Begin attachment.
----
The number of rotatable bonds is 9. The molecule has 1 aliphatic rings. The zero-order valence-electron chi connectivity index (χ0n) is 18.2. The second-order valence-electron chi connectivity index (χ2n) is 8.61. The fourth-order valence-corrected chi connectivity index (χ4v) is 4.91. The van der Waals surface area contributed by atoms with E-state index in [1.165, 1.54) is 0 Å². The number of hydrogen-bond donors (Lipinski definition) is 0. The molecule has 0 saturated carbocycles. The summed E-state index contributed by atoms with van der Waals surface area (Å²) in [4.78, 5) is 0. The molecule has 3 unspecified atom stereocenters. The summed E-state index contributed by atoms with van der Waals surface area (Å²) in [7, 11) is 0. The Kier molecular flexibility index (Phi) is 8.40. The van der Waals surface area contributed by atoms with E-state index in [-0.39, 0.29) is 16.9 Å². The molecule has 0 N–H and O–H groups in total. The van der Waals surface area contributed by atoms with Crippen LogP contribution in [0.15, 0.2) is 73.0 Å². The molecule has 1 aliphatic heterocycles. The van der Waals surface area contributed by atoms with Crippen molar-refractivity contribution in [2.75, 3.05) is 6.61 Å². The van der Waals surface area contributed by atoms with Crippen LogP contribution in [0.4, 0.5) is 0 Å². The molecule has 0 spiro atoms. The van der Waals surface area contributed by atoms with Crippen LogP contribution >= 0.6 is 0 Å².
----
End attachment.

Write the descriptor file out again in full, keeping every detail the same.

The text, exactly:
The number of rotatable bonds is 9. The molecule has 1 aliphatic rings. The zero-order valence-electron chi connectivity index (χ0n) is 18.2. The second-order valence-electron chi connectivity index (χ2n) is 8.61. The fourth-order valence-corrected chi connectivity index (χ4v) is 4.91. The van der Waals surface area contributed by atoms with E-state index in [1.165, 1.54) is 0 Å². The number of hydrogen-bond donors (Lipinski definition) is 0. The molecule has 0 saturated carbocycles. The summed E-state index contributed by atoms with van der Waals surface area (Å²) in [4.78, 5) is 0. The molecule has 3 unspecified atom stereocenters. The summed E-state index contributed by atoms with van der Waals surface area (Å²) in [7, 11) is 0. The Kier molecular flexibility index (Phi) is 8.40. The van der Waals surface area contributed by atoms with E-state index in [-0.39, 0.29) is 16.9 Å². The molecule has 0 N–H and O–H groups in total. The van der Waals surface area contributed by atoms with Crippen LogP contribution in [0.15, 0.2) is 73.0 Å². The molecule has 1 aliphatic heterocycles. The van der Waals surface area contributed by atoms with Crippen molar-refractivity contribution in [2.75, 3.05) is 6.61 Å². The van der Waals surface area contributed by atoms with Crippen LogP contribution in [0.4, 0.5) is 0 Å². The molecule has 0 spiro atoms. The van der Waals surface area contributed by atoms with Crippen LogP contribution >= 0.6 is 0 Å².